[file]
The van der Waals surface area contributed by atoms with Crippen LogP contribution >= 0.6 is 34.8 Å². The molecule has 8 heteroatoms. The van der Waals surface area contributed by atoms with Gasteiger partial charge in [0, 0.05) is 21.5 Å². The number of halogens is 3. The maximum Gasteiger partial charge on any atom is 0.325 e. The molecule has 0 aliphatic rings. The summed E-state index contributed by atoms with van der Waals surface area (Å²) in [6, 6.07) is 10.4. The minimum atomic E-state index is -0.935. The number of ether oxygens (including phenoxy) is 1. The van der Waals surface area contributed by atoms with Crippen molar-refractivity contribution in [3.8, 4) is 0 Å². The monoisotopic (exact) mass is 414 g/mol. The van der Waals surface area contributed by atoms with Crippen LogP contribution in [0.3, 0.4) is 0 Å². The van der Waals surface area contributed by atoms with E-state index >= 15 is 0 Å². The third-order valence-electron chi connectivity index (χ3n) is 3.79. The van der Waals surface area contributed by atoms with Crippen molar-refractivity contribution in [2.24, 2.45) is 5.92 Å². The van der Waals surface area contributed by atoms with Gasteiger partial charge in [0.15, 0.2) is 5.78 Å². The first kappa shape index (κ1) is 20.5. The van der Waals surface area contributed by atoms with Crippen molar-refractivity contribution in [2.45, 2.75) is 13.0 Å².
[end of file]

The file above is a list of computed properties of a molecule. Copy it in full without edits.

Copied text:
The van der Waals surface area contributed by atoms with Crippen LogP contribution >= 0.6 is 34.8 Å². The molecule has 8 heteroatoms. The van der Waals surface area contributed by atoms with Gasteiger partial charge in [0, 0.05) is 21.5 Å². The number of halogens is 3. The maximum Gasteiger partial charge on any atom is 0.325 e. The molecule has 0 aliphatic rings. The summed E-state index contributed by atoms with van der Waals surface area (Å²) in [6, 6.07) is 10.4. The minimum atomic E-state index is -0.935. The number of ether oxygens (including phenoxy) is 1. The van der Waals surface area contributed by atoms with Crippen molar-refractivity contribution in [3.8, 4) is 0 Å². The monoisotopic (exact) mass is 414 g/mol. The van der Waals surface area contributed by atoms with Crippen LogP contribution in [0.3, 0.4) is 0 Å². The van der Waals surface area contributed by atoms with E-state index >= 15 is 0 Å². The third-order valence-electron chi connectivity index (χ3n) is 3.79. The van der Waals surface area contributed by atoms with Crippen molar-refractivity contribution in [2.24, 2.45) is 5.92 Å². The van der Waals surface area contributed by atoms with Gasteiger partial charge in [0.15, 0.2) is 5.78 Å². The first kappa shape index (κ1) is 20.5. The van der Waals surface area contributed by atoms with Crippen molar-refractivity contribution in [2.45, 2.75) is 13.0 Å².